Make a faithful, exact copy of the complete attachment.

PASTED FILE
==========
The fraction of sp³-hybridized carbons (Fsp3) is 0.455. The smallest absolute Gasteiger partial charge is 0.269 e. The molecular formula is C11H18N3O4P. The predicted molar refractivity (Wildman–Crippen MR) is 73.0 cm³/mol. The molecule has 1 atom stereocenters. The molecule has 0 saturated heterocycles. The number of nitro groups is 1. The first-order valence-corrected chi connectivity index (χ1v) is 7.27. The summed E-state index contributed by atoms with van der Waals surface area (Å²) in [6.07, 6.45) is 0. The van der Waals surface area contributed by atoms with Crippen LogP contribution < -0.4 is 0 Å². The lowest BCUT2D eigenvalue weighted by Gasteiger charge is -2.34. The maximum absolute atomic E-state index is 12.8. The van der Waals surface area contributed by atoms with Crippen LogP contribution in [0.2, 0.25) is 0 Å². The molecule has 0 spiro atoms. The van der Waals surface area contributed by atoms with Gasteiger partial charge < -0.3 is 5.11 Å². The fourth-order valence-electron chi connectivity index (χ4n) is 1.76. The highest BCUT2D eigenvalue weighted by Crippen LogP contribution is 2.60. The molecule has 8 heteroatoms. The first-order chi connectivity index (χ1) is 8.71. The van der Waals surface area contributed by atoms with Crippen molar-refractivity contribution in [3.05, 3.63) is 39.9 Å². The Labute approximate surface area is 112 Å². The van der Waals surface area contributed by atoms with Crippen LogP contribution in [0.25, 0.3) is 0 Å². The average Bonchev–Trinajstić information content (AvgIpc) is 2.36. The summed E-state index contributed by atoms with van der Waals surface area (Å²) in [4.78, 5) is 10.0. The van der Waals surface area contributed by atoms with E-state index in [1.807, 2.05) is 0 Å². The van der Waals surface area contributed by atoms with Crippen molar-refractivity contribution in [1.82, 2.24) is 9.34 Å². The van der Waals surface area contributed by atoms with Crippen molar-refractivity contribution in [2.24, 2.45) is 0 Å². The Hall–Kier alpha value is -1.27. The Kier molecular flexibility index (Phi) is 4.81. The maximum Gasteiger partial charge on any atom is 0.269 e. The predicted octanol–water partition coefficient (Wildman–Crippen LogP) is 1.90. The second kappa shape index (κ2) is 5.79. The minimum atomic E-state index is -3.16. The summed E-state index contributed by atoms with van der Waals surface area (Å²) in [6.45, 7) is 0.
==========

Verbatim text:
The fraction of sp³-hybridized carbons (Fsp3) is 0.455. The smallest absolute Gasteiger partial charge is 0.269 e. The molecular formula is C11H18N3O4P. The predicted molar refractivity (Wildman–Crippen MR) is 73.0 cm³/mol. The molecule has 1 atom stereocenters. The molecule has 0 saturated heterocycles. The number of nitro groups is 1. The first-order valence-corrected chi connectivity index (χ1v) is 7.27. The summed E-state index contributed by atoms with van der Waals surface area (Å²) in [6.07, 6.45) is 0. The van der Waals surface area contributed by atoms with Crippen LogP contribution < -0.4 is 0 Å². The lowest BCUT2D eigenvalue weighted by Gasteiger charge is -2.34. The maximum absolute atomic E-state index is 12.8. The van der Waals surface area contributed by atoms with Crippen LogP contribution in [0.2, 0.25) is 0 Å². The molecule has 0 spiro atoms. The van der Waals surface area contributed by atoms with Gasteiger partial charge < -0.3 is 5.11 Å². The fourth-order valence-electron chi connectivity index (χ4n) is 1.76. The highest BCUT2D eigenvalue weighted by Crippen LogP contribution is 2.60. The molecule has 8 heteroatoms. The first-order chi connectivity index (χ1) is 8.71. The van der Waals surface area contributed by atoms with Crippen molar-refractivity contribution in [3.05, 3.63) is 39.9 Å². The Labute approximate surface area is 112 Å². The van der Waals surface area contributed by atoms with Crippen LogP contribution in [0.25, 0.3) is 0 Å². The average Bonchev–Trinajstić information content (AvgIpc) is 2.36. The summed E-state index contributed by atoms with van der Waals surface area (Å²) in [4.78, 5) is 10.0. The van der Waals surface area contributed by atoms with E-state index in [1.807, 2.05) is 0 Å². The van der Waals surface area contributed by atoms with Crippen molar-refractivity contribution in [1.82, 2.24) is 9.34 Å². The van der Waals surface area contributed by atoms with Crippen molar-refractivity contribution in [2.24, 2.45) is 0 Å². The Hall–Kier alpha value is -1.27. The Kier molecular flexibility index (Phi) is 4.81. The maximum Gasteiger partial charge on any atom is 0.269 e. The predicted octanol–water partition coefficient (Wildman–Crippen LogP) is 1.90. The second kappa shape index (κ2) is 5.79. The minimum atomic E-state index is -3.16. The summed E-state index contributed by atoms with van der Waals surface area (Å²) in [6.45, 7) is 0.